An Insufficient Decade


We are entering a decade of insufficiency. We’ll at once feel like we’re making insufficient progress on the climate problem and, simultaneously, we’ll have exited the era of plentiful (but destructive) power and entered an era of insufficient electrical power.The evidence is all around us. The consequences are complex.

New York joins California in sunsetting sales of new cars using fossil fuels. The US Federal Government (belatedly) commits to building a nationwide grid of EV charging stations. It seems every week brings further news of large companies building factories to make batteries for homes and vehicles.

The good news, for the world, for the environment, and for innovators, entrepreneurs and investors betting their energy and money on this transition, is that, at last, the switch-off of fossil fuels is starting.

Now the bad news. There will be a decade of insufficient power in many countries. The exit from fossil fuels seems inevitably becoming a mad dash rather than an ordered transition. This is driven by two factors:

  • The growing global understanding that the climate IS being destroyed, and fossil fuels are to blame. Heat waves and droughts; hurricanes and flooding; disappearing ice caps and snow caps; dry river beds and empty reservoirs. All this year, we’ve seen apocalyptic, shocking, utterly-predictable evidence that we’re doomed unless we act fast.
  • The unilateral actions of Putin’s government to invade Ukraine seem to have been bolstered by some idea that Western Europe’s dependence on Russian natural gas would be a factor cushioning it from the most severe reprisals. Instead, Europe — particularly Eastern European countries, from Germany to Macedonia and eastwards — decided to help Ukraine on the bloody battlefields, and to tough it out and do without much of the Russian energy that kept its homes warm and its factories humming. That’s going to be a monster sacrifice, come this winter, but at this time seems inevitable.
  • Saudi Arabia and OPEC then dug in their heels, cutting production and boosting oil prices with the apparent aim of hurting governments in the West that aim to wind down use of oil.

Even if — as is currently wildly unlikely — Russia abandons its Ukraine mistakes and somehow returns to the table of international affairs, and even if OPEC moderates its position, the point is made: relying on fossil fuels from autocratic regimes is playing with fire. Major countries will be loath to make that mistake again.

Instead, we’ll enter a period — a decade — during which leading economies will emphasize building the post-fossil fuel future, and will start to wind down their reliance on imported fossil fuels, even before new, nation-scale renewable infrastructures are ready to take their place.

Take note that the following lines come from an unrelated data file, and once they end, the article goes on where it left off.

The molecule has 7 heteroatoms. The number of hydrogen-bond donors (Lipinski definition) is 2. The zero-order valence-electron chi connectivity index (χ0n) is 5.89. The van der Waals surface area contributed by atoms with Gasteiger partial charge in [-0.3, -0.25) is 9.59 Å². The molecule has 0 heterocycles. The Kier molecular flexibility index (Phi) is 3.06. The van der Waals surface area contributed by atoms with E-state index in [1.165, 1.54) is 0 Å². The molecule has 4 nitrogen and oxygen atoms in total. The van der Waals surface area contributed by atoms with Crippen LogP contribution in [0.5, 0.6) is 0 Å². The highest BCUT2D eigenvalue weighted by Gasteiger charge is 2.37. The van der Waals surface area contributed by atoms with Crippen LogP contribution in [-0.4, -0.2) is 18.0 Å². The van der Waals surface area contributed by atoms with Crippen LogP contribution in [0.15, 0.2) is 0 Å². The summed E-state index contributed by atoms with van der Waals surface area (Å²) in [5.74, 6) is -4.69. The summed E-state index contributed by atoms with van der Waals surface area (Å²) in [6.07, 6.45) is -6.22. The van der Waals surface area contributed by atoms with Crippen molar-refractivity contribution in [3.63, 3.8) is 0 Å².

Consider the following as unconnected threads in a common narrative:

  • California, struggling with a record-breaking heat wave, beseeched people to lower their power use. That this came days after the State had set a mandate to halt ICE-powered vehicle sales in favor of EVs created a juxtaposition too cute for critics to overlook. However, It’s best seen, surely, as the first of such challenges.
  • A couple of years ago, the list of EVs on sale or, even, in development was short enough that any observer could recite all players and all models. In January of this year, Car and Driver magazine attempted to list, in its words, every electric vehicle in development. It’s a very long list and one that, surely, already is out of date. This list, and the astonishing list of joint ventures between battery makers and car OEMs make it plain: all car makers have now made the decision to wind down or exit ICE. It’s over. Unfortunately, the same cannot be said for power grids and charging infrastructures.
  • Pakistan saw an entire ⅓ of the country underwater, as Himalayan glaciers gave way to record melting. It relied before on natural gas from Russia and now … has few options. A request for proposal to fill much of the nation’s power needs received: zero proposals. (Pakistan currently has a population of 236 million people.)
  • As European countries saw their supply of inexpensive natural gas from Russia fall away, utilities were forced to buy supplies on open markets. Prices to consumers in many countries have risen 5-fold or more. Even large businesses are not exempt. One massive corporation conceded privately that its major businesses are, in theory protected by long-term contracts. But if their utility vendors cannot afford to deliver energy at the contracted price … Meanwhile, its minor businesses buy energy at spot prices, and have already seen prices soaring, at consumer rates.

Meanwhile, a brewing crisis: “No policy response will be able to replace the energy previously provided by gas quickly, and this reality will come to a head in the winter.”And so, we enter a decade of insufficiency. We’ll at once feel like we’re making insufficient progress on the climate problem and, simultaneously, we’ll have exited the era of plentiful (but destructive) power and entered an era of insufficient electrical power.

A decade? Politico wrote: “But the next couple of years won’t be easy. The invasion caught the EU mid-straddle in its energy transformation. A lot of the groundwork for a greener future is in place, but capacity in everything from training workers to insulate buildings and install wind towers, to cutting red tape for wind and solar permitting, redesigning grids to handle renewables and ramping up hydrogen production, is still a work in progress.” But a couple of years, even with an emergency, wartime footing, won’t get through even the partial list of hurdles the article mentions. Add to its list: ramping up infrastructures for EVs, and replacing gas heaters with heat pumps, enabling green hydrogen for fleets, and more.